4. "I don't even think I'm talking down to anyone either. I literally just like explaining how things work. I can probably be fairly accused of liking the sound of my own voice and giving long explanations no one asked for, though."

    I've been accused of being a 'splainer, more than once, but I think this is a great way to put it. I'm slightly dyslexic, so talking about a process and sequencing actually can help me get my thoughts in order. My ex boyfriend used to accuse me of douchesplaining, when in fact I was doing it for mostly my own benefit. Oh well. *shrugs* I'm a 'splainer by nature, I guess. :)

  5. Bravo! I don't see why things like this have to be given a male or female identity. Everyone can be a douche, it's not gender specific!

  6. Yeah, basically, what the Anonymouses said. The thing most women who have complained to me about 'splaining things to them have failed to understand is, guys do this to each other all the time, too.

    Yes, we explain things. It's how we make sure that everyone is all on the same page.

  7. Gosh, perhaqr, thanks for... clarifying that.


  8. Yeah, like what Kay said - I have seen it used to describe a very specific subcategory of 'splaining that DOES include by definition the man's unexamined sexism in the scenario. It is a pretty specific usage, though, and probably not terribly useful outside of certain kinds of feminist discussions. That makes this comment a bit tautological, though: "It's only mansplainin' when it's actually mansplainin'."

    Anyway, the focus would be on the unexamined privilege or uneven power dynamic in the interaction. In other words:

    When the reignin' 'splain it's mainly being a pain.

    flightless (ducking for cover)

  9. I was looking this word up recently, and I just saw someone else make the suggestion to change "mansplaining" to "doucheplaining":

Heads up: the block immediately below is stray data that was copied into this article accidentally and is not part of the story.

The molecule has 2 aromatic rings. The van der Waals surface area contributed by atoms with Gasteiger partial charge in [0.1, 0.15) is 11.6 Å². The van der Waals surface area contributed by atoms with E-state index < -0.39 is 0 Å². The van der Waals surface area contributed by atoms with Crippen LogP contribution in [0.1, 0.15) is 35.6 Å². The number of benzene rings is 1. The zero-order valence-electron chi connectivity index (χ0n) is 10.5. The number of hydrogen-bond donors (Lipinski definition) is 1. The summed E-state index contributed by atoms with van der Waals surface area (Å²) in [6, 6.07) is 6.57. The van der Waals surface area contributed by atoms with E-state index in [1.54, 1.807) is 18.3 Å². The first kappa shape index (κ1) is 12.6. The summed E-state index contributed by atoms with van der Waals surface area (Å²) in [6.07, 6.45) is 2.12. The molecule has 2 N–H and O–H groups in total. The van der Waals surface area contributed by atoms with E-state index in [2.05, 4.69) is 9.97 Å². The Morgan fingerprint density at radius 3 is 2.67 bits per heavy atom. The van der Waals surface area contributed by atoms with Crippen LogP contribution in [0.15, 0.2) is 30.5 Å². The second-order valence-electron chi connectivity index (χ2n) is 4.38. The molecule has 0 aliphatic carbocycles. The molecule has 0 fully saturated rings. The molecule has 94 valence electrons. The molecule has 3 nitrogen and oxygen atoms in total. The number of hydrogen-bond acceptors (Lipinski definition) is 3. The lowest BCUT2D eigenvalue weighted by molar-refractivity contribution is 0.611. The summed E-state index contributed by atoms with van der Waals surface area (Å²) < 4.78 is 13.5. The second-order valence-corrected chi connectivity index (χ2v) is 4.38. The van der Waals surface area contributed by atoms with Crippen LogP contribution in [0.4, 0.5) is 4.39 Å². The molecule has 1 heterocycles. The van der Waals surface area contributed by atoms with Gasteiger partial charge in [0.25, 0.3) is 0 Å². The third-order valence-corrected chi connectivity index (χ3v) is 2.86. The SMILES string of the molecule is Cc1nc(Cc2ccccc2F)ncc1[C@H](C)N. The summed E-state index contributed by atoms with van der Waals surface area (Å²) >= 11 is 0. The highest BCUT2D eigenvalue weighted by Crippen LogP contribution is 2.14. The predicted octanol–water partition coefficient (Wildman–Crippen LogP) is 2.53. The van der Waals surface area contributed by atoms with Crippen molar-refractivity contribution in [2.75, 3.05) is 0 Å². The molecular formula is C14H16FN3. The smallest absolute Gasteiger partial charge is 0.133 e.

I consider "douche" really gendered! I mean, as someone points out in the comments to the "douchesplaining" suggestion, "douche" tends to be used as an insult because it's a product that comes into contact with icky female genitalia. And I find it disconcerting that so many people seem to agree that a gendered insult about a male behavior becomes "neutral" when it is modified to insult women instead.

    I'm not totally humorless: I use "douche" colloquially, just like I use "bitch" colloquially, but I don't imagine that I'm being gender-neutral when I use those terms.

    I also think that, as long as the dynamic described on this page still exists, there will be a place for "mansplaining" in the lexicon:

    I also feel, at the risk of diminishing a much more serious offense, that people coming out of the woodwork to say that women are condescending to men too, is, in these circumstances, similar to situations where the conversation about rape crime gets hijacked by men who make the point that men get raped too. Strictly speaking, it's true, but it derails the conversation. Instead of talking why the dynamic exists, the conversation becomes about the reality that women do bad things too.

  10. Flightless - Hee.

    Reema - I think "douche" is negative because of its association with an unpleasant (and unnecessary) hygiene procedure, not with women's genitals. I think anything that contacts the underparts of either gender in a nonsexual way gets a bad connotation, and it isn't necessarily gendered. "Used condom" and "buttwipe" aren't nice words either.